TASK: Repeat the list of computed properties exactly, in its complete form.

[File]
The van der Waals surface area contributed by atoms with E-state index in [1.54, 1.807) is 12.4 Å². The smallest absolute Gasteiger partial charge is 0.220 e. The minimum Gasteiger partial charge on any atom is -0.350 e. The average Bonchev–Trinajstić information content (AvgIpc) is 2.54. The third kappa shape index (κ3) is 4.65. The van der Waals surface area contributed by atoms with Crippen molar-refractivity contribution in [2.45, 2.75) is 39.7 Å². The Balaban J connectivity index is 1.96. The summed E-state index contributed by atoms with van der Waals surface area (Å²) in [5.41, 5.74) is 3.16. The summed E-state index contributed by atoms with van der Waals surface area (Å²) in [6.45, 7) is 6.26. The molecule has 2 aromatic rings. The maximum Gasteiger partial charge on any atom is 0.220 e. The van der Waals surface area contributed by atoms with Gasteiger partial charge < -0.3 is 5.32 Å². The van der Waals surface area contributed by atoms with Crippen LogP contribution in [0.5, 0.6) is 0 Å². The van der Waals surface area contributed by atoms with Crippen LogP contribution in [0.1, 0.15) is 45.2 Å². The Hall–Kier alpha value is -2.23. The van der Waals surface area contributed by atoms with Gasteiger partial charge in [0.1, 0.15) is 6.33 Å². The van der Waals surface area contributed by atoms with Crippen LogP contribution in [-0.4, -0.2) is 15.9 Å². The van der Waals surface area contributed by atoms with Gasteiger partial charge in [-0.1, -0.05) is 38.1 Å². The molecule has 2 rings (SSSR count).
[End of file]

The van der Waals surface area contributed by atoms with E-state index in [1.54, 1.807) is 12.4 Å². The smallest absolute Gasteiger partial charge is 0.220 e. The minimum Gasteiger partial charge on any atom is -0.350 e. The average Bonchev–Trinajstić information content (AvgIpc) is 2.54. The third kappa shape index (κ3) is 4.65. The van der Waals surface area contributed by atoms with Crippen molar-refractivity contribution in [2.45, 2.75) is 39.7 Å². The Balaban J connectivity index is 1.96. The summed E-state index contributed by atoms with van der Waals surface area (Å²) in [5.41, 5.74) is 3.16. The summed E-state index contributed by atoms with van der Waals surface area (Å²) in [6.45, 7) is 6.26. The molecule has 2 aromatic rings. The maximum Gasteiger partial charge on any atom is 0.220 e. The van der Waals surface area contributed by atoms with Gasteiger partial charge < -0.3 is 5.32 Å². The van der Waals surface area contributed by atoms with Crippen LogP contribution in [0.5, 0.6) is 0 Å². The van der Waals surface area contributed by atoms with Crippen LogP contribution in [0.1, 0.15) is 45.2 Å². The Hall–Kier alpha value is -2.23. The van der Waals surface area contributed by atoms with Gasteiger partial charge in [0.1, 0.15) is 6.33 Å². The van der Waals surface area contributed by atoms with Crippen LogP contribution in [-0.4, -0.2) is 15.9 Å². The van der Waals surface area contributed by atoms with Gasteiger partial charge in [-0.1, -0.05) is 38.1 Å². The molecule has 2 rings (SSSR count).